From Bad North to Captain Toad, from Townscaper to Tunic – why do video games make the best dioramas?
It might surprise our American readers, but we don’t really make dioramas at school in the UK. We know of them, sure – American media has made certain of that, with everyone from Lisa Simpson to Eleven from Stranger Things making their little shoe box scenes – but they’re just not something that happens in our schools, generally speaking.
(While we’re at it, Americans, we also don’t have swim teams, letterman jackets, cheerleaders, pep rallies, or any discernible school spirit of any kind. We do have school houses with ridiculous names, though. That stuff is real.)
That doesn’t mean we can’t be fond of a good diorama, mind. The nerds of this nation are no stranger to model making, gathering around their altars of felt grass and sponge trees, of model railways or tabletop campaigns. And for a glorious few months in 1993, children’s TV institution Blue Peter instructed the nation in making a papier-mâché diorama of Tracy Island from Gerry and Sylvia Andersen’s Thunderbirds. It was a strangely unifying moment for an island that doesn’t tend to get along, making another, smaller island out of ordinary household waste like tissue boxes and toilet roll tubes.
There’s universal power in a good diorama, then, in the ability to rotate, and lean in, and snoop, and nudge, and look under, and peer behind. It’s not something you’d think would translate well to video games, their environs sandwiched as a thin layer, compressed between light source and glass. But in many cases, video games make the best dioramas of all.
Don’t believe me? Consider Captain Toad: Treasure Tracker. For all the grandeur of Breath of the Wild and the scope of Super Mario Odyssey and the remarkable longevity of Mario Kart 8 and the sheer ridiculousness of Smash Bros. Ultimate, some of the best Nintendo games are actually found in the “B” tier, with Kirby, Yoshi, Luigi’s Mansion, and Paper Mario. And Captain Toad: Treasure Tracker – a “B” tier 2014 release for the maligned Wii U, given new life on the Nintendo Switch and 3DS in 2018 – is one of the best.
What makes Treasure Tracker such a joy is the fact its levels are restricted to diorama format. Perhaps it was a limitation of the development of the game, or maybe it was a deliberate design decision, but Captain Toad: Treasure Tracker wouldn’t work in anything like a coherent fashion if it took place in large levels, or worse, an open-world environment. Restriction often breeds creativity, and Captain Toad has that in spades, elevating what could be an enormous, frustrating needle in a haystack to a taught, finely-honed game of hide and seek.
From its very first level, functioning as a tutorial, showing you the ropes, it teaches you that you need to fumble around, run your fingers over its edges, to shift your perspective to find the game’s secrets. From the tactile yoink of pulling up turnips to the following of complex paths to the discovery of a plethora of hidden areas, every little motion, every angle feels deliberate, and every element of the level feels purposeful and precisely crafted.
Nintendo has form in this area, over and above Captain Toad: Treasure Tracker. You could reasonably argue that Animal Crossing is the “truest” diorama experience, because it places the player in control of building the world, like a schoolchild with an empty shoe box and a drawer full of crafting materials. The Legend of Zelda might have gone hard on more expansive, open worlds in recent years, but back in the day – in Link’s Awakening and A Link to the Past, in particular – its maps were constructed of interconnected single screen dioramas, that often needed “completing” before you could progress.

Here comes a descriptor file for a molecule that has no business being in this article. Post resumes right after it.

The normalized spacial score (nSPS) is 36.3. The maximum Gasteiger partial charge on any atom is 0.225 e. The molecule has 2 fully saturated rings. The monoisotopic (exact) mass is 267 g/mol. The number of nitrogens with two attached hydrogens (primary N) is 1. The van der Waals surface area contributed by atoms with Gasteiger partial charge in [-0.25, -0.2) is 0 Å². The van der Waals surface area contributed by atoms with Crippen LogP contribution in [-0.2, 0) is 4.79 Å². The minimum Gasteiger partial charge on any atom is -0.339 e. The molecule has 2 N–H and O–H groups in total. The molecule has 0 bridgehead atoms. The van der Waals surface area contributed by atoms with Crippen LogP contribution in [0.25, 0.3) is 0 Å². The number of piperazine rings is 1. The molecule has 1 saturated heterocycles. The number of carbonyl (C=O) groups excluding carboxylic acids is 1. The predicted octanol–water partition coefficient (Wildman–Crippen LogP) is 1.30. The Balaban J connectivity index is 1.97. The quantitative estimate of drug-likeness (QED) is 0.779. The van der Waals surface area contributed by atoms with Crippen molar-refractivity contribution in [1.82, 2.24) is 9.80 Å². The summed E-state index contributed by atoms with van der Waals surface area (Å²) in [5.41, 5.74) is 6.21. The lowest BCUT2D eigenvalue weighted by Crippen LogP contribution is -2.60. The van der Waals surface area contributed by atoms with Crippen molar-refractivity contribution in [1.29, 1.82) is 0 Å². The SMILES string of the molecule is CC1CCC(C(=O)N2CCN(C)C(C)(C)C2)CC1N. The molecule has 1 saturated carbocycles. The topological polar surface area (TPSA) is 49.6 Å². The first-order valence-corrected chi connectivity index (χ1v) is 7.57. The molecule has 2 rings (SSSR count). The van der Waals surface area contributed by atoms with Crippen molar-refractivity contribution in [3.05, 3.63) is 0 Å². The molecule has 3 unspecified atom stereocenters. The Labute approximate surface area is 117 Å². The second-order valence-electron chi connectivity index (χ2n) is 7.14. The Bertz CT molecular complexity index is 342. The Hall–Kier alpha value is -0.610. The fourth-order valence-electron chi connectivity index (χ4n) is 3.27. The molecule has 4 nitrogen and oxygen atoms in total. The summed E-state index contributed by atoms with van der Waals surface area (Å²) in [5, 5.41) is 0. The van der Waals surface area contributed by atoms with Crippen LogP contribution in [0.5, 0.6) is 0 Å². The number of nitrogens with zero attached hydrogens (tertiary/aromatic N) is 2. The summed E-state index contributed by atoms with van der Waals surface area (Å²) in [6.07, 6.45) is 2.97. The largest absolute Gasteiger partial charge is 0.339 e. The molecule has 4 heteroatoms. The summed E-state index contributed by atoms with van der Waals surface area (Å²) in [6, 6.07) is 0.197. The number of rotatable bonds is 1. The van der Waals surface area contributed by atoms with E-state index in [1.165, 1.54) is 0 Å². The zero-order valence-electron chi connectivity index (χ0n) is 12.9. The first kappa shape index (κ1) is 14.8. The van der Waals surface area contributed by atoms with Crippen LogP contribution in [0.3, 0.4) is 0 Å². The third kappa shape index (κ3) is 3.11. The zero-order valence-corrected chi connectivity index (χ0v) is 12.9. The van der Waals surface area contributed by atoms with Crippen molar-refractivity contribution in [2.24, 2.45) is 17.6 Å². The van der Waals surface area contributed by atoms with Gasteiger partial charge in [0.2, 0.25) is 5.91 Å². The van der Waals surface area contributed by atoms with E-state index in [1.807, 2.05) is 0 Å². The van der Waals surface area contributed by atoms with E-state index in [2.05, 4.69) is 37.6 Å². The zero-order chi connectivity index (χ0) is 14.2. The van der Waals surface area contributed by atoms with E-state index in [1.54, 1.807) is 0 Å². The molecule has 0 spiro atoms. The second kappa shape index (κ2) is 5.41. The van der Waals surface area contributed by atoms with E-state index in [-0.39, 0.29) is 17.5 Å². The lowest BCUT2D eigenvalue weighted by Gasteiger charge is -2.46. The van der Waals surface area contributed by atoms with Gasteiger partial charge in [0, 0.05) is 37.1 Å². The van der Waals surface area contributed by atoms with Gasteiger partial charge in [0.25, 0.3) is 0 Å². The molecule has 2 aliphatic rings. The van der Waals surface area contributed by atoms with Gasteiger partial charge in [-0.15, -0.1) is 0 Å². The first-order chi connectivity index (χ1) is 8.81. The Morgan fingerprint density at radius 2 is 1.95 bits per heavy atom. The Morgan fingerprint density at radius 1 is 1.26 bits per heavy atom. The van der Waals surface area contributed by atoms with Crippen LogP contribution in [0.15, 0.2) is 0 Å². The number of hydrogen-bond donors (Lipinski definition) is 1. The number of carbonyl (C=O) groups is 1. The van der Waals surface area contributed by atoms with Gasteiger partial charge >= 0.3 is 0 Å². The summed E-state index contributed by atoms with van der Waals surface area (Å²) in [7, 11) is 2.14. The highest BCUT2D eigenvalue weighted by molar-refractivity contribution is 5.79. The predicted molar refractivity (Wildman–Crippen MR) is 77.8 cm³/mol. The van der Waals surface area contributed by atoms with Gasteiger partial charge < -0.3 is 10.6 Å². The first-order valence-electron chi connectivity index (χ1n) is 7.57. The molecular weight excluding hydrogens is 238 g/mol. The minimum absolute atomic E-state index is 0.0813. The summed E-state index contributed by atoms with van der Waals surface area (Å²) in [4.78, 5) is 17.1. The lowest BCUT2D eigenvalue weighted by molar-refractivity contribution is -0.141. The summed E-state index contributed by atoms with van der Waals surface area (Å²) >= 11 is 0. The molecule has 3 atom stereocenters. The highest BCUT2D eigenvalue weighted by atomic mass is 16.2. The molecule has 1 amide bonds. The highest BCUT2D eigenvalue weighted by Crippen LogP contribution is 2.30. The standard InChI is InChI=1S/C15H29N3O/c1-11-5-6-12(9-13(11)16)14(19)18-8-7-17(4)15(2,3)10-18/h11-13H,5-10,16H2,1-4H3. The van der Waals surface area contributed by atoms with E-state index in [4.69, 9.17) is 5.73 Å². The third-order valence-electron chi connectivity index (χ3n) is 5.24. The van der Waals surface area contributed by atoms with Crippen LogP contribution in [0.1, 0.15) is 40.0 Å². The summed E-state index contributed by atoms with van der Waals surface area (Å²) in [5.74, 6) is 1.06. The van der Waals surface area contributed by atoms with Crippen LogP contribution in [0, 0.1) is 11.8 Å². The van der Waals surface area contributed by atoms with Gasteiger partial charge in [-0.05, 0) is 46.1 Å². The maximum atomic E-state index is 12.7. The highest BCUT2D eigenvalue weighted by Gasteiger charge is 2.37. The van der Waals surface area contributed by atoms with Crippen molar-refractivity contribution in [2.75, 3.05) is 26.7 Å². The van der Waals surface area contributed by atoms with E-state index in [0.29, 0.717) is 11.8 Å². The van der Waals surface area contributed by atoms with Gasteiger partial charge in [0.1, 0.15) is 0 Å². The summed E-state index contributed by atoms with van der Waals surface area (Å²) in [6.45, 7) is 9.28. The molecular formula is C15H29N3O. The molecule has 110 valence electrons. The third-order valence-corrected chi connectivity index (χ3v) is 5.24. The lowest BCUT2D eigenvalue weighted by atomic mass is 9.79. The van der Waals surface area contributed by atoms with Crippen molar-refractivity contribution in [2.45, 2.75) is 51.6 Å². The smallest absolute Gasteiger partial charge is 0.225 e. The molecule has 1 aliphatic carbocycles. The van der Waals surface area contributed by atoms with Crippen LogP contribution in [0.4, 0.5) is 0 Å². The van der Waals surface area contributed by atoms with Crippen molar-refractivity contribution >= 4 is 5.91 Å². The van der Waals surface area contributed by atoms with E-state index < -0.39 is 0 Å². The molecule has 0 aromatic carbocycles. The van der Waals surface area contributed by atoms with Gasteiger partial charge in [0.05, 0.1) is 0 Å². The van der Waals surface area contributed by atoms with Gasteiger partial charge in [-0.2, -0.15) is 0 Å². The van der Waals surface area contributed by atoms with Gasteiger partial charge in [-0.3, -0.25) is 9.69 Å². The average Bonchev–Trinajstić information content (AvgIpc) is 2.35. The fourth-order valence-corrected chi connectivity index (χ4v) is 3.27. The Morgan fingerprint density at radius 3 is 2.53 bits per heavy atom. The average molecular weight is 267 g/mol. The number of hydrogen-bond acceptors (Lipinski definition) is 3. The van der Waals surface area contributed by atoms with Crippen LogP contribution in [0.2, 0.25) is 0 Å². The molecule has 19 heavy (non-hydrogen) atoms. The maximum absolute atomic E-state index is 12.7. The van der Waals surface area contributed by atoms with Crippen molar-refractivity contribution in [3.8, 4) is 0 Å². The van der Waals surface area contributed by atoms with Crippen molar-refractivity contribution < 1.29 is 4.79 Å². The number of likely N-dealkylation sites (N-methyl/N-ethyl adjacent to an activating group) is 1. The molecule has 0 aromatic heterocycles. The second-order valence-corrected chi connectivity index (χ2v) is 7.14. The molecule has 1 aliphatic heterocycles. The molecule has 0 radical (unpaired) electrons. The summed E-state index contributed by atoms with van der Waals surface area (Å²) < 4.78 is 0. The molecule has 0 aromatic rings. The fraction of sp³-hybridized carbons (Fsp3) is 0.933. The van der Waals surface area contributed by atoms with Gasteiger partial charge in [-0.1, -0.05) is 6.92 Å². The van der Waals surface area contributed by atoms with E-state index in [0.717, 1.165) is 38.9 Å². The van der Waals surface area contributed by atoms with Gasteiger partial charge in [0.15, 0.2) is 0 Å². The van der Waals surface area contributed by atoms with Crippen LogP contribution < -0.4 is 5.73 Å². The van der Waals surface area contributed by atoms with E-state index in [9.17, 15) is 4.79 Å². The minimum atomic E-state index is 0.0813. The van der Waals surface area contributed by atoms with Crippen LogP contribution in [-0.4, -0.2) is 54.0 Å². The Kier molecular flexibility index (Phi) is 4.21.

Nintendo even acknowledged this debt to the shoe box tableau in its remake of Link’s Awakening, with the transition to 3D presenting the island’s beautiful diorama in all its glory. Nintendo then doubled down with the game’s marketing, including a diorama as part of its set dressing at E3 2019. We all knew the link, of course, but it was nice to have Nintendo confirm its reliance on the format, with an added bonus: when do you ever get a chance to walk around an exhibition of large, professionally made dioramas, never mind ones so familiar and formative as Koholint Island?
It’s no surprise that this thread has carried forward into Zelda’s imitators, to the riffs and pastiches and spiritual successors to Nintendo’s elfin hero. And nowhere is it more obvious than in Tunic, this year’s breakaway hit from developer Andrew Shouldice and publisher Finji.
Tunic begins in familiar fashion, wearing its Link’s Awakening influences on its, well, tunic. Our hero wakes up on the beach of a strange island, in a scene that begs you to venture up some stairs to the clifftop, to explore the island, to find a sword, a shield… you know how it goes. Unlike Captain Toad: Treasure Tracker’s self-contained levels, though, the dioramas are recursive in Tunic. While the sections of the island (and its associated spurs and dungeons) combine to make a sizeable map, each individual screen – from the smallest room to the largest mountaintop to the overview of the island itself – is carefully crafted to present a beautifully staged snippet, with chunky props and playful light and shadow dotted around an isometric, virtual shoe box.